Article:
This supposedly striking imbalance between foreign policy commitments and Iran’s economic limitations is widely identified by many Western and Arab commentators as Iran’s greatest vulnerability. For instance, former US envoy to the Middle East, Dennis Ross, argues that Iranians are “mad as hell” about their foreign policy, a supposed vulnerability which Ross argues the US should maximally exploit.
However, these same commentators cannot put an exact figure on what Iran actually spends on its friends and allies in the region. For example, no one knows how much Iran really gives to its closest ally, namely Lebanese Hezbollah. Estimates vary widely, with the highest estimates (not surprisingly from Israeli sources) capping it at $800 million a year.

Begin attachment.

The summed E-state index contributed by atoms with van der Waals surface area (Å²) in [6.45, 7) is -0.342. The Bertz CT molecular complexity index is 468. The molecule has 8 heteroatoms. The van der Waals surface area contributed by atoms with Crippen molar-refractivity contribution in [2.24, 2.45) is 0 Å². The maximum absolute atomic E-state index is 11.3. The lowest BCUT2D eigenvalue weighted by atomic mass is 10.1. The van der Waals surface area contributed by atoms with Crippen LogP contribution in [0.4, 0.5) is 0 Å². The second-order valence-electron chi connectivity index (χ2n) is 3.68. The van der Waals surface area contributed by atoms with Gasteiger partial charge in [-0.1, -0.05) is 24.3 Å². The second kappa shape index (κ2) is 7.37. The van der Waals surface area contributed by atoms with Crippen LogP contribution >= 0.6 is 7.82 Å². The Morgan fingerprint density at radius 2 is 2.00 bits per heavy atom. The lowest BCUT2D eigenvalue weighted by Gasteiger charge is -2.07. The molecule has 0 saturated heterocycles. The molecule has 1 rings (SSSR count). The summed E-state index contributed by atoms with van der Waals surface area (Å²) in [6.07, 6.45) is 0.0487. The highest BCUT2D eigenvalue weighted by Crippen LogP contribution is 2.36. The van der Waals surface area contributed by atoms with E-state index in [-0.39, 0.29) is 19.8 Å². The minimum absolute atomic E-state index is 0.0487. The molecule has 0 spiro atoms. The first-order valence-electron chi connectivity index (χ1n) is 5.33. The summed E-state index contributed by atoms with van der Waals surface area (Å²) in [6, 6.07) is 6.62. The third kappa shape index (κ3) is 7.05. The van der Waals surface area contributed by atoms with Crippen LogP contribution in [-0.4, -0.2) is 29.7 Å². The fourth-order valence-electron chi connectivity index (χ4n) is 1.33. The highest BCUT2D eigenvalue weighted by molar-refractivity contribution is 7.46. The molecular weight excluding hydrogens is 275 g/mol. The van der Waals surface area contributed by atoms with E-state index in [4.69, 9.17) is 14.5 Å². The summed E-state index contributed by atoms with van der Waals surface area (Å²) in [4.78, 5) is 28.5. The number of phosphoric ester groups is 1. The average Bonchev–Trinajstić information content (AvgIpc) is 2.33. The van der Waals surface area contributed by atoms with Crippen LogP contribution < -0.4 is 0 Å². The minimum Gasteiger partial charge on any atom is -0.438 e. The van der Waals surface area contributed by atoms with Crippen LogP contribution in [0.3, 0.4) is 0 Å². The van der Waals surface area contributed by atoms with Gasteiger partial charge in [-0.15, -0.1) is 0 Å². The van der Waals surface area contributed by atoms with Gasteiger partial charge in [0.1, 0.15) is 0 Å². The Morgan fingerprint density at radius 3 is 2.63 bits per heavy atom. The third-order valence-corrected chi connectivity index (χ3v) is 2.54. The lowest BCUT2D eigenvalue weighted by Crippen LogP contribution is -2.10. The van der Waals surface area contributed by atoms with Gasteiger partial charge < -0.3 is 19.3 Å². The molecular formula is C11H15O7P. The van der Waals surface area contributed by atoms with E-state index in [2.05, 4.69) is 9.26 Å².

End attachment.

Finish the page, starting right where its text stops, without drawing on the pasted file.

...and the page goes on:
Other Israeli sources are more vague about Iran’s total spending in the Middle East, casually claiming that the Islamic Republic spends “billions” on its allies and operations across the region. Even if we accept these figures at face value, they are still a fraction of Iran’s total GDP, which is well in excess of $400 billion.
Moreover, Iran’s defence budget, although increasing of late, is still one of the smallest in the region, and a fraction of what Saudi Arabia and the UAE spend on defence. Furthermore, even by comparison to Western nations, Iran’s spending on overseas influence building is relatively modest. For example, the United Kingdom, which admittedly has a GDP roughly six times bigger than Iran’s, spends £13 billion on foreign aid alone, money which UK officials openly admit is used to further the “national interest”, as opposed to helping poor countries.